All in all, I would say I'm reasonably happy having purchased my cintiq. If I could go back in time, however, I may not be so desperate to own one of these slick pieces of machinery. The only main benefit of the cintiq is that you can draw directly onscreen. That's it. Yes it does speed things up considerably, but it by no means makes the ability of creating amazing artwork any easier to achieve. It is not a perfect system, and I think Wacom has some work to do in order to really hash out some of the problems with pen precision. If you are thinking of sinking yourself into debt just for the novelty of owning one of these, I don't think it will be the most satisfying of purchases. If you are from Canada, I ordered my product from Corel. I found they had the best prices (not just for cintiq's but also for the intuos tablets), and if you are unsatisfied with your purchase you can send it back for a full refund. They also have great bundle deals if you are interested in purchasing Corel Painter as well.
    ---------------------------

    hey im not sure how long ago u posted this but i thought i would ask on the point of the heat issue wouldnt the glove help that u can buy help? i wanna buy a cintiq 12wx soon -about november 2009- and am trying to get as much help as possible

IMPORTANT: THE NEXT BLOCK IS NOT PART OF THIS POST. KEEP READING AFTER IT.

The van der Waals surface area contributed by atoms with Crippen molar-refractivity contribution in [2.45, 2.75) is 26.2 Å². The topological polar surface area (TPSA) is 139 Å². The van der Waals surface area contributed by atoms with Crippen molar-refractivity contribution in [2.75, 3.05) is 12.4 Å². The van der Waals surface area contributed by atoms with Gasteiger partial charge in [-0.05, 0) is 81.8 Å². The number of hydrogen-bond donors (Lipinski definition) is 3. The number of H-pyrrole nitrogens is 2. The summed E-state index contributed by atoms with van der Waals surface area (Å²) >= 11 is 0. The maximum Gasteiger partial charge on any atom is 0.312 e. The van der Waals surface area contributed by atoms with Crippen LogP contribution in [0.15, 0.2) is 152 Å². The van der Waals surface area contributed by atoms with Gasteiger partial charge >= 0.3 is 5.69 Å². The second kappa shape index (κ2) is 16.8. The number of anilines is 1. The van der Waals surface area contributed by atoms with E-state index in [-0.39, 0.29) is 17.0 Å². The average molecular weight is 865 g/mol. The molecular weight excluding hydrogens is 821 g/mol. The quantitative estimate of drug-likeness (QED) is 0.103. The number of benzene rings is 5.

as for the abberation of the cursor on the edges of the screen, should i be wary of that when buying one?
    thanx in advance

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    Using a glove made of thick fabric in order to keep heat away? Sorry, but that's not gonna happen.

    Thanks for everyone in this thread posting their reviews. I was 90% sure to get a 12WX, but now with all that objective criticism, I think I'll put the cash on a new computer rather than spending it on toy like the Cintiq. The heat problem and the obviously mediocre quality of the screen itself are the main points … as is the clunky power supply box, which looks like a fucking brick in most pictured reviews. (I mean look at this shit!)

    Another point to remember: The new Intuos4 tablets are the most elaborate products WACOM has released in years. Using an Int3, I think the leap to Int4 was huge. I just tested an Int4 today and gotta say I'm impressed by it's haptics and the new key layout and wheel. Pure bliss and absolutely worth the cash.

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    Interesting stuff. The dti 520 is probably ancient by today's advancements but I still think it does the job. Good point raised by getting a better rig first.



    Depends on what type of work that you want to get into but you can still get away from using either. I'd say the cintiq 12wx is still too small for its price.